Others argue that the Terra Carta’s strength lies in addressing life-threatening dangers and stating vital principles – just as the Magna Carta did. In 1215, one of the people’s greatest fears was being thrown into prison or executed because the monarch took a dislike to them. Today, one of their greatest fears is that climate change, driven by the quest for profit, will destroy the planet.
- Should crimes against the planet be punished in the same way as crimes against people?
- Was Prince Charles right to aim his charter at companies rather than countries?
- Draw up a charter for your household and try to persuade every member to sign it.
- In Greek mythology Gaia was the goddess of the Earth. Draw a political cartoon showing a meeting between Gaia and Prince Charles.
Some People Say...
“Good people do not need laws to tell them to act responsibly, while bad people will find a way around the laws.”Plato (429 - 347BC), Greek philosopher
What do you think?
Q & A
- What do we know?
- It is generally agreed that Joe Biden’s victory in the US presidential election is a great boost for the environmental movement. America took a huge step backwards under Donald Trump, who withdrew from the Paris Agreement on climate change and encouraged industries such as coal mining which are damaging to the planet. Biden has said that he will sign the agreement and invest the equivalent of more than £2 tn in clean energy so that the US can achieve net-zero carbon emissions by 2050.
- What do we not know?
- One main area of debate is around whether the Magna Carta was a genuinely democratic document. Some historians argue that its purpose was simply to protect the barons’ interests: it limited the tax they had to pay and included clauses relating to specific people they disliked. But there is no doubt that it proved a vital counterweight to the idea that monarchs had a divine right to treat their subjects as they pleased. It was also a strong influence on the wording of America’s constitution.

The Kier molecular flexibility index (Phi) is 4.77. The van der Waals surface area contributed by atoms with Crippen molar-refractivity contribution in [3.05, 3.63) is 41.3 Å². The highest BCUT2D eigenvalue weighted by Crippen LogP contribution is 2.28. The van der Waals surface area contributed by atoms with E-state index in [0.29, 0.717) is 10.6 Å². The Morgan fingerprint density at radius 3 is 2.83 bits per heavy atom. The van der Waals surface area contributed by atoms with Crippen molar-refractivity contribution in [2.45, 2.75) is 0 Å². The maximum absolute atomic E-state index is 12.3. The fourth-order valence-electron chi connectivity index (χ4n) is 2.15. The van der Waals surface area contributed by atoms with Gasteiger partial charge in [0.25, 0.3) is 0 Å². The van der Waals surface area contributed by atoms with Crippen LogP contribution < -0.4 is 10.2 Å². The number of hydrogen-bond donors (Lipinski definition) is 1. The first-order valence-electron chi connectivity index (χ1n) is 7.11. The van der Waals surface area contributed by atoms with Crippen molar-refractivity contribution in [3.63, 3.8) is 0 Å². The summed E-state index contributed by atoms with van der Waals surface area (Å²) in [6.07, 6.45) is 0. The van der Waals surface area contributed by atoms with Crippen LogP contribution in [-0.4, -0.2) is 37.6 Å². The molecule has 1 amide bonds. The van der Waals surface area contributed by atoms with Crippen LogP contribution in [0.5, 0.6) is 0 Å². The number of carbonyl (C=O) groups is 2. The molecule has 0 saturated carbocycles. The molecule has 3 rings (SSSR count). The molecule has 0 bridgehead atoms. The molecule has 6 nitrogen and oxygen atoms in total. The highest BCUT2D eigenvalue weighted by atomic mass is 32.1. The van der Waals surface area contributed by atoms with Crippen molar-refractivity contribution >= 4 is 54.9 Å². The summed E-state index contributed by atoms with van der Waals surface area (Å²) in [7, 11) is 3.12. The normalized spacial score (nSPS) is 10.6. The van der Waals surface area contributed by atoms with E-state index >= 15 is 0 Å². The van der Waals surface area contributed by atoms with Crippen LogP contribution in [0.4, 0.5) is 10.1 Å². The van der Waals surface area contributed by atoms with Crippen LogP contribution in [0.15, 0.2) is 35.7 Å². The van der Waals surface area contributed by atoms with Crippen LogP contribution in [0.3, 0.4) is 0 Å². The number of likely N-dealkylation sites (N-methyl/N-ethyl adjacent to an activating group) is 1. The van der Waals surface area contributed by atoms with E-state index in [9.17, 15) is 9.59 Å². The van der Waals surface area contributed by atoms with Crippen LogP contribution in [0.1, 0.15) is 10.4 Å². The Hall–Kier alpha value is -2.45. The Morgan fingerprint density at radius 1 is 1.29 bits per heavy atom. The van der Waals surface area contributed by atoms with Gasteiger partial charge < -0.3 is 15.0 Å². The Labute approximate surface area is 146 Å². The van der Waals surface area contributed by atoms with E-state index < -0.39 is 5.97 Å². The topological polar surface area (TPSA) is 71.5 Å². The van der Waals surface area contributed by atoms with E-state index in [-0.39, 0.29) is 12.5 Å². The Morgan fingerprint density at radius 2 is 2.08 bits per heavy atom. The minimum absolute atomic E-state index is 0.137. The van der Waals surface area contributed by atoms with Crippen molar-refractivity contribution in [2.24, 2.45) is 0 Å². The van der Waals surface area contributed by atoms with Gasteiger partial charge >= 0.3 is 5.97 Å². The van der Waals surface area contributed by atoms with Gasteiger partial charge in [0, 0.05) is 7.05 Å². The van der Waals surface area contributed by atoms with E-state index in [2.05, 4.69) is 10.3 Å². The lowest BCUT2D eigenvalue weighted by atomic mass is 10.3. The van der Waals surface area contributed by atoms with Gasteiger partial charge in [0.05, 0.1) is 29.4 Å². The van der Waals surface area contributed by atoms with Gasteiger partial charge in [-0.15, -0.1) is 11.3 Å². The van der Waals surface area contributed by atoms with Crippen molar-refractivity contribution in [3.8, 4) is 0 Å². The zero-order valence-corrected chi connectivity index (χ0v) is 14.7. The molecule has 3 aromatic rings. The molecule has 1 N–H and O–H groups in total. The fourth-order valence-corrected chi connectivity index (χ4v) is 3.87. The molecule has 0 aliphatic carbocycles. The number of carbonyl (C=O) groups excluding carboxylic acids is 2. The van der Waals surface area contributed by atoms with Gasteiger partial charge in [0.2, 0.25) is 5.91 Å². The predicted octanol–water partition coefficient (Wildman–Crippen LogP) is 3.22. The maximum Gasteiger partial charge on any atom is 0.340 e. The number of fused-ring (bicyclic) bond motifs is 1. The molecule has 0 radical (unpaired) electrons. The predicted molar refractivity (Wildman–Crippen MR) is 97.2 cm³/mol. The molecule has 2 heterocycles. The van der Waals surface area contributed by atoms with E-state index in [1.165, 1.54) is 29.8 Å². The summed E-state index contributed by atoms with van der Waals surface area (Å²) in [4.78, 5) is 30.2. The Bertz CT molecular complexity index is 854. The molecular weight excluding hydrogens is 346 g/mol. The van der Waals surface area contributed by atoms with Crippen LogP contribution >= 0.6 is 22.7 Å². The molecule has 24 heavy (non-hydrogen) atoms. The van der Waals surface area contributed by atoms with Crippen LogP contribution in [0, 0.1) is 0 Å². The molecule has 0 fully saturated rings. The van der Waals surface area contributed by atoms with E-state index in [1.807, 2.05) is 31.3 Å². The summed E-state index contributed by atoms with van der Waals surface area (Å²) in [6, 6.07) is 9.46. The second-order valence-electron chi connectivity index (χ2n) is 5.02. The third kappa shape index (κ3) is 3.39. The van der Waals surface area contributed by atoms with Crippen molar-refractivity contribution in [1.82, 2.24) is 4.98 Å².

- King John
- Ruler of England from 1199 to 1216. As a child he was nicknamed Lackland because he was not expected to become king, but he did after the death of his brother Richard I.
- Members of the aristocracy. The Magna Carta stipulated that a council of 25 barons would enforce it, seizing the king’s castles and lands if necessary.
- Staring crossly. It may derive from an old Icelandic word.
- Magna Carta
- Revised versions of the charter were drawn up in 1215, 1217, 1225 and 1297. Four copies of the original survive, in Salisbury, Lincoln and the British Library.
- Tyrant. Historically it was the title of a Christian ruler who paid allegiance to the Ottoman Empire.
- One Planet Summit
- An annual conference devoted to the objectives of the Paris Agreement on climate change.
- Sir Jony Ive
- A British designer who played a key role in developing Apple’s products including the iPhone and the iPad.
- A British-Swedish pharmaceutical company which has developed one of the first vaccines against Covid-19 in conjunction with Oxford University.